Nicole and Scott Horn, guest curators at the Ross-Akard Gallery, hosted the opening to Time Lapse: A Magnolia Gallery Retrospective, on Saturday, April 30th. As soon as I walked into the lobby, questions begin to form in my mind about wolves, government brain washing, and innocent girls with bunny masks. This show is representative of the Horn’s ability to spot good art talent, and I continue to be impressed with Nicole and Scott Horn’s taste and curation of all things beautiful.
As a group, the art is wonderful, but three distinct pieces really caught my eye due to their progressive composition and unique execution. These works were by Dylan Hollingsworth, Cathey Miller and Jayme Nourallah.
Dylan’s captivating black and white photograph, Desperate Youth, Blood Thirsty Babes, features a girl child in between two fierce wolves, the odd trio standing in a vast, desolate landscape at night. What strikes me about this piece is the fierce look on the little girls face; it is a look of a masterful warrior. The wolves’ heads are lowered, as if they are bending to this small warrior awaiting her command. There is a sense of internal strength and intelligence you feel as you stand before this piece. Does this girl live in this desert land? Does she only come out at night? Who is she? What is her story?
Cathey’s large acrylic painting, We See You, is one of the first pieces I noticed as I entered the space. I featured Cathey Miller’s show at the Magnolia last year. The large black type at the top of the painting that states clearly, We See You, as well as the white background make for a very commanding piece. Miller’s expert lettering and ability to bring the green alien form to life are impressive. A kitschy reference to Texas fashion is seen in the western shirt and bolo one of the ladies is wearing, while another green lady with identical shirt is off to the side and provides a cheeky humor to the work. Why is this future looking woman wearing a western shirt? What does she see thru that vintage view master? Is she taking my picture? Is that other lady alien some sort of robot?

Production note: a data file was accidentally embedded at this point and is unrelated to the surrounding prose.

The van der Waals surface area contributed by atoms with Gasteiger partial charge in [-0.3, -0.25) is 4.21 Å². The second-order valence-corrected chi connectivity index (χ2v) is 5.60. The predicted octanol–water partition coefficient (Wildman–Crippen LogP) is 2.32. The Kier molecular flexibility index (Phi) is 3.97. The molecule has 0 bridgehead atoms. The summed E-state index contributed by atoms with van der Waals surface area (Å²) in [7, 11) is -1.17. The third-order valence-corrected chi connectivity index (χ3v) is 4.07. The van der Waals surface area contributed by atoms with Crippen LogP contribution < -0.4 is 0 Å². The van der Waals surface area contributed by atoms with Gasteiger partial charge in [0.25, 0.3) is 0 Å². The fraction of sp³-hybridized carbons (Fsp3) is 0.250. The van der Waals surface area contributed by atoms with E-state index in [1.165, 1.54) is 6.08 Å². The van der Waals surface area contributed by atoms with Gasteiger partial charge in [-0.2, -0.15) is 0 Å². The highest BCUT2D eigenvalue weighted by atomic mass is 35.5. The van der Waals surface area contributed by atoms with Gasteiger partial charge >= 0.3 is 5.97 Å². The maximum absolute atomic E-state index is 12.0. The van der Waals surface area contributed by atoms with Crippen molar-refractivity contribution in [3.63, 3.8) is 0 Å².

Jayme’s piece, The Monsters Heart is the Worst Part, features a whimsical background with a girl standing off to the side in a pink floral dress and white knee socks while wearing a bunny mask and holding a heart in her hand. I first discovered Jayme Nourallah at Art Conspiracy last year and was captivated by her ability to give me something to think about. Her work often times features a black crow in the scene, which is missing here. I asked about the crow, and she cryptically let me know, “it is implied”. The girl is standing on a puddle of red that flows to a larger pool of red that runs off the side of the painting. Is the crow dead? Is the girl happy? Is the crow the monster? Why the bunny mask?
*StealingKitty Tip: Jayme Nourallah’s piece is available and is a steal at $400. Get it while it is hot.
Dylan Hollingsworth, Cathey Miller and Jayme Nourallah impressed me with their ability create unique pieces that go beyond the norm, and created a private revolution for me in their own way. Their work evokes questions that stay with me long after I have seen them. I look forward to following each of the artists and one day decoding the secret messages that are implied in each of their works.
This is a collective of artists that have been featured at The Magnolia Gallery. The artists include